a different take on the mri-spectroscopy for prostate cancer- and other sundry thoughts and usage of this modality


waste is a terrible thing to mind

Yes that is Jolly Time Pop Corn that I get on the way to the Chattahoochee River at a small community IGA store. Ever been to one…it’s a vestige of the past and a joy to shop in. Most of the products are from companies you would not recognize. I can chicken there $1.50 a lb. cheaper than Krogers in Gainesville and this Jolly Time Pop Corn is just as good as name brands at half the cost. Chloe loves chips and pop corn….Penelope won’t eat that stuff…now she’ll kill Alpo-Chunky with Rice….mmmmmmmm.

Her tired from chasing sticks in the river!

  • MRI-S can identify the neurovascular bundle’s involvement with prostate cancer and that might change the surgeon’s approach/aggressiveness or knowing this may incline the radiotherapist to use seeds and external beam radiation.
  • Knowing the extent of local disease may preclude the use of the newer modalities that are currently treating the mild to mod favorable cancers…i.e. a guy planning Proton therapy has the MRI-S and determines his disease is less favorable or more extensive than thought on biopsy may decide to take a more aggressive approach to his treatment.
  • It appears that this test is best suited “after” the biopsy has been done. The the study mentions that the biopsy and resultant bleeding can “mess up” the reading.
  • If one is doing this because the PSA is elevated and he wants to get out of doing a biopsy…well this doesn’t appear to be a 100% way out. The report concludes that maybe if the MRI-S is negative then maybe the disease if present is so clinically insignificant that it doesn’t need to be treated.  Does that help you?
  • MRI-S could be used for patients choosing surveillance. Right now I do a PSA twice a year and repeat a biopsy yearly (John Hopkins protocol). I guess if the MRI-S was really good, following that study instead of a biopsy might be reasonable.
  • Finally…the reason I chose this subject (MRI-S) is because I met a patient who wanted it done before he had a biopsy. I initially felt he wanted it done to “get out of” a biopsy. That was not the case at all…now follow this…he wanted to be sure that if his prostate biopsy was negative that the negative result was for real. In other words he was concerned that one could have a negative biopsy and still harbor an aggressive cancer that was missed because the urologist only takes 12 small samples and that something could be missed. (He was not looking for a reason not to have a biopsy, which is the most common scenario, rather he wanted assurance that the biopsy was reliable if negative. Our hospital did not have the MRI coil to do this. We are checking into whether his insurance will cover the study in the Atlanta area…developing.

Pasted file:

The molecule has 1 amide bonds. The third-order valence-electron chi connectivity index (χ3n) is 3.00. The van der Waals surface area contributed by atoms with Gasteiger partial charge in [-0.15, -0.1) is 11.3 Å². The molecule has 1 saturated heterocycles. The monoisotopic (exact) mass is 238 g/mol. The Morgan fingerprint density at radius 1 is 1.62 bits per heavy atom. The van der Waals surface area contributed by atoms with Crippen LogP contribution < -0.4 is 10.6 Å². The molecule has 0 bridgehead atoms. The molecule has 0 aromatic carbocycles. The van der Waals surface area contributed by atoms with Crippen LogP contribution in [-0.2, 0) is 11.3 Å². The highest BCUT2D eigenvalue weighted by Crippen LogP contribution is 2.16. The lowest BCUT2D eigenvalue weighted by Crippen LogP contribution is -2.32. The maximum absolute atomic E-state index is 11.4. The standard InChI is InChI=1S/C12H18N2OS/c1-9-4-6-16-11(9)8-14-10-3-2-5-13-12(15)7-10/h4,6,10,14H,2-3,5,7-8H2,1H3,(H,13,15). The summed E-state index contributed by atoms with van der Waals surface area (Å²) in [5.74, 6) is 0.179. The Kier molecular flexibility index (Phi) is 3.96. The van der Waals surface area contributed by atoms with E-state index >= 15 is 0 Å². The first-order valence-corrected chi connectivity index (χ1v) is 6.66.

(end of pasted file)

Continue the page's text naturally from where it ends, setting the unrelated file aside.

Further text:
• As Shultz said on Hogan Hero’s…”Verdy interesting.”

“Although the inability of endoMRI/MRSI to consistently identify low-volume or low-grade cancers may be seen as a limitation of the technique, such cancers are likely to have a long natural history even without treatment, so failure to detect and treat them may have little impact on cancer-specific morbidity and/or mortality.”

Everything in the world you’d ever want to know about MRI Spectroscopy

2 Replies to “a different take on the mri-spectroscopy for prostate cancer- and other sundry thoughts and usage of this modality”

  1. Dr. McHugh,
    I continue to to do research on utility of prostate imaging. I attach links that support potentialially supports use in 3 scenarios.
    1. High PSA and patient just adamantly opposed to biopsy. Having imaging results showing signal for PCa will give them the courage. The imagining modalities discussed in attached articles are not all available in Gainesville/Atlanta area, but a some are. Some patients might be willing to travel. You sent me to Emory, pre-biopsy, and they saw enough to get me back to you for biopsy. My only regret was being there on a Monday when Tuesdays are actually propofol days. But honestly, the Versed is plenty. Your technique is little more than just uncomfortable. Also, taking it like a man increased my self esteem.
    2. Patients who have negative biopsy and persistently high PSA. Personally, I was OK with one biopsy. I was releived when it was positive. Gleason 6. Confirmed at Johns Hopkins, PSA never greater than 10; low grade cancer. Active Surveillence is on the list of options. I must admit that sometimes I wish it had been a 7, eliminating AS and sending me straight to RARP. I hate making decisions and this is a big one. Given low grade and no metastacies, I am choosing AS. I was thrown a curve ball wHen first PSA after biopsy was 35.
    Fearing metastasis, you did a Prostatic Acid Phosphotase that was low and indicated very low potential that metastasis had occurred. A follow up with CT/bone scan confirm no mets. I now proceed with AS. But AS with modified protocol. In addition to DRE and PSA, I hope to employ multiparparametric imaging as described in attached article. I will have to travel as this technology somehow challenges imagining facilities in Atlanta area, even Emory. Centers that I know this technology is available are UF Jacksonville, John Hopkins, UCSF (could turn into wine tasting trip), UCLA. There are many more; I just have had time to find them all.
    3. Staging the disease.

    http://www.radiology.ucla.edu/radweb/sections/abdominal/news/prostateMRI.jsp

    http://www.prostate-cancer.org/pcricms/node/168

    http://ar.iiarjournals.org/content/27/1B/687.full.pdf

    http://www.appliedradiology.com/uploadedfiles/Issues/2009/01/Articles/AR_01-02-09_Futterer.pdf

    KK

    Like

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